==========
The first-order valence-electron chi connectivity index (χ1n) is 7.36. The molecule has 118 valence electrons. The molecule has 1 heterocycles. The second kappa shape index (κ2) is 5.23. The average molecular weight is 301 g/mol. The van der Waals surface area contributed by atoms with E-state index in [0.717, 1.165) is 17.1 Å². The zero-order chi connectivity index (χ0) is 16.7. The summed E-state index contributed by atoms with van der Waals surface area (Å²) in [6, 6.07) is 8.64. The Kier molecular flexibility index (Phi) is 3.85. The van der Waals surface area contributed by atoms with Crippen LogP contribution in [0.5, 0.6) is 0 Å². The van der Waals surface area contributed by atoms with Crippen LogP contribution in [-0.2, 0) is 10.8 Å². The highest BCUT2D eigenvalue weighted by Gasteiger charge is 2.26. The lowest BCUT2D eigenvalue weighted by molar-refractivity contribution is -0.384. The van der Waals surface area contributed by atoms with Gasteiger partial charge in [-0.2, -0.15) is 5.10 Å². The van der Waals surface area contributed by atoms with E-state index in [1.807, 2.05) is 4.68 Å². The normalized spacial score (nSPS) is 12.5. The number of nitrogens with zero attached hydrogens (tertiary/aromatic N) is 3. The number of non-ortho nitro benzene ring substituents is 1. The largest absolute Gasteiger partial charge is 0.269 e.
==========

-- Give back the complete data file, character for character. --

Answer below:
The first-order valence-electron chi connectivity index (χ1n) is 7.36. The molecule has 118 valence electrons. The molecule has 1 heterocycles. The second kappa shape index (κ2) is 5.23. The average molecular weight is 301 g/mol. The van der Waals surface area contributed by atoms with E-state index in [0.717, 1.165) is 17.1 Å². The zero-order chi connectivity index (χ0) is 16.7. The summed E-state index contributed by atoms with van der Waals surface area (Å²) in [6, 6.07) is 8.64. The Kier molecular flexibility index (Phi) is 3.85. The van der Waals surface area contributed by atoms with Crippen LogP contribution in [0.5, 0.6) is 0 Å². The van der Waals surface area contributed by atoms with Crippen LogP contribution in [-0.2, 0) is 10.8 Å². The highest BCUT2D eigenvalue weighted by Gasteiger charge is 2.26. The lowest BCUT2D eigenvalue weighted by molar-refractivity contribution is -0.384. The van der Waals surface area contributed by atoms with Gasteiger partial charge in [-0.2, -0.15) is 5.10 Å². The van der Waals surface area contributed by atoms with E-state index in [1.807, 2.05) is 4.68 Å². The normalized spacial score (nSPS) is 12.5. The number of nitrogens with zero attached hydrogens (tertiary/aromatic N) is 3. The number of non-ortho nitro benzene ring substituents is 1. The largest absolute Gasteiger partial charge is 0.269 e.